Cleaning needs vary widely based on building size and use. For commercial buildings, it’s worthwhile to consider sustainably sourced paper products, biodegradable trashcan liners, high-speed hand dryers, and efficient equipment in addition to nonhazardous cleaning products. Some janitorial service providers specialize in green cleaning while others may be willing to adopt new practices. A knowledgeable cleaning staff is especially important in healthcare facilities, schools, or other buildings where cross-contamination or improper disinfecting of “touch points” could pose serious problems.

Green cleaning in the home is simpler. Green cleaning products are very cost-competitive, and homemade cleaners can even help save money! Microfiber cloths and cleaning solutions made of baking soda, vinegar, castile soap, and other common ingredients are sufficient for most household applications. Here are a few easy recipes to try:

  • All-purpose cleaner: Mix 1 part white vinegar to 1 part water in a spray bottle.
  • Multipurpose scrub: Mix baking soda with enough water to make a wet paste. Put paste on a sponge or brush and scrub. This scrub is good for sinks, stoves, tubs, fridges, and counters. For countertop stains, let the paste sit for a while on stains before scrubbing. Sprinkle on kosher salt for tough spots.
  • Disinfectant: Mix 2 cups water, 1 tablespoon liquid castile soap, and 1 teaspoon tea tree oil.
  • Glass cleaner: Combine 1/4 cup rubbing alcohol, 1/4 cup white vinegar, 1 tablespoon cornstarch, and 2 cups warm water in a spray bottle. Shake well. Wipe glass surfaces with newspaper to reduce streaks.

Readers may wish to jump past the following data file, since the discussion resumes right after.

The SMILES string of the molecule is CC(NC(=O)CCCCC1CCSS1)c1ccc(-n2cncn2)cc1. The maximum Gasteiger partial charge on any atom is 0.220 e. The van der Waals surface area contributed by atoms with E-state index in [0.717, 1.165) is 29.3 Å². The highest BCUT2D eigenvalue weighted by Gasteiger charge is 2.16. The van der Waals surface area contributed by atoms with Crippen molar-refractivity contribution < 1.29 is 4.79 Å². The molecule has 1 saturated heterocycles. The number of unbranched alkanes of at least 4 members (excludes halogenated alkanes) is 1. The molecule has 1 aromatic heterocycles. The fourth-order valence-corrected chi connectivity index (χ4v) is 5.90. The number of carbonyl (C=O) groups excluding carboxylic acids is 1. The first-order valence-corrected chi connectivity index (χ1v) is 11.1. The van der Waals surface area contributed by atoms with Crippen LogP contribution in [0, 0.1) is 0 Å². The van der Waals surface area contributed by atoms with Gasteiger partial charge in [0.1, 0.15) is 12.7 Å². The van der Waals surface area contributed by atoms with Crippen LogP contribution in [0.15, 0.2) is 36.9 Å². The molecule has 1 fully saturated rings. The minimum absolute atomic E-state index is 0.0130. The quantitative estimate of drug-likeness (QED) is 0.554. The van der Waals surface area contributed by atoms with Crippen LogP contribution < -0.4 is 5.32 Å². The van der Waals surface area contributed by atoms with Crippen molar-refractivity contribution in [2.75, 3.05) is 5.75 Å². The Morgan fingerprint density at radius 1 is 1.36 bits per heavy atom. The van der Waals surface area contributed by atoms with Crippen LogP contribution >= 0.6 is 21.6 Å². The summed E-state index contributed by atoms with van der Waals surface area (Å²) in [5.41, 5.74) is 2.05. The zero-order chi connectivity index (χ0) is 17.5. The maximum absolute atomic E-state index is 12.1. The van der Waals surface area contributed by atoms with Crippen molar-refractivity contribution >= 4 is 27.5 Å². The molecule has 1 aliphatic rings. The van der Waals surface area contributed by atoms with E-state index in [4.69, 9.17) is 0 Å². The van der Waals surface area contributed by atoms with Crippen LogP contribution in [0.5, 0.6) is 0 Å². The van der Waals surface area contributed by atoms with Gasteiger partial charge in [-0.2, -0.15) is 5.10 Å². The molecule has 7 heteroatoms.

• Laundry detergent: Mix 1 cup soap flakes, 1/2 cup washing soda, 1/2 cup baking soda, and 1-2 tablespoons oxygen bleach (optional).
  • Toilet bowl: Sprinkle toilet bowl with baking soda, drizzle with vinegar, let soak for at least 30 minutes and scrub with toilet brush.
  • Drain cleaner: Pour 1/2 cup baking soda into drain followed by 1 cup vinegar. Let it sit and fizz for 15 minutes, then rinse with hot or boiling water.
  • Air freshener: Set out fresh or dried flowers. Alternatively, boil a pot of water with cinnamon, vanilla, slices of lemon, or other spices. Deodorize carpet or the fridge with baking soda.


  • Protect the health of building occupants
  • Reduce costs associated with sick leave, poor productivity, and low retention rates
  • Decrease pollution, resource depletion, and global climate change

Green Cleaning Products and Tips

In my former profession, you had to choose the right bomb for the right target. The same could be said for a sensible approach to household cleaning. Strive to reduce the “collateral damage” of using overly harsh chemicals on household surfaces, while still achieving overall cleanliness in the home. Blasting your bathroom with ammonia and bleach will certainly get the job done, although not without irritating your skin, eyes, airways, and with prolonged exposure, your nervous system.

Before children, you may have sprayed away at mildew and grime without ever considering the contents of your cleaning products. However, understanding a child’s unique vulnerability to toxins changes everything, and over 150 chemicals found in the home have been linked to allergies, birth defects, cancer, and psychological abnormalities.

Fortunately, there is hope. You do not have to give up your health for a clean home. A few non-toxic DIY mixes of common products can deliver more punch than you might expect for minimal cost.

DIY Recipes for Low Cost Green Cleaning Supplies

Green cleaning supplies from the store are definitely more convenient, but for those who want to make their own, try these recipes.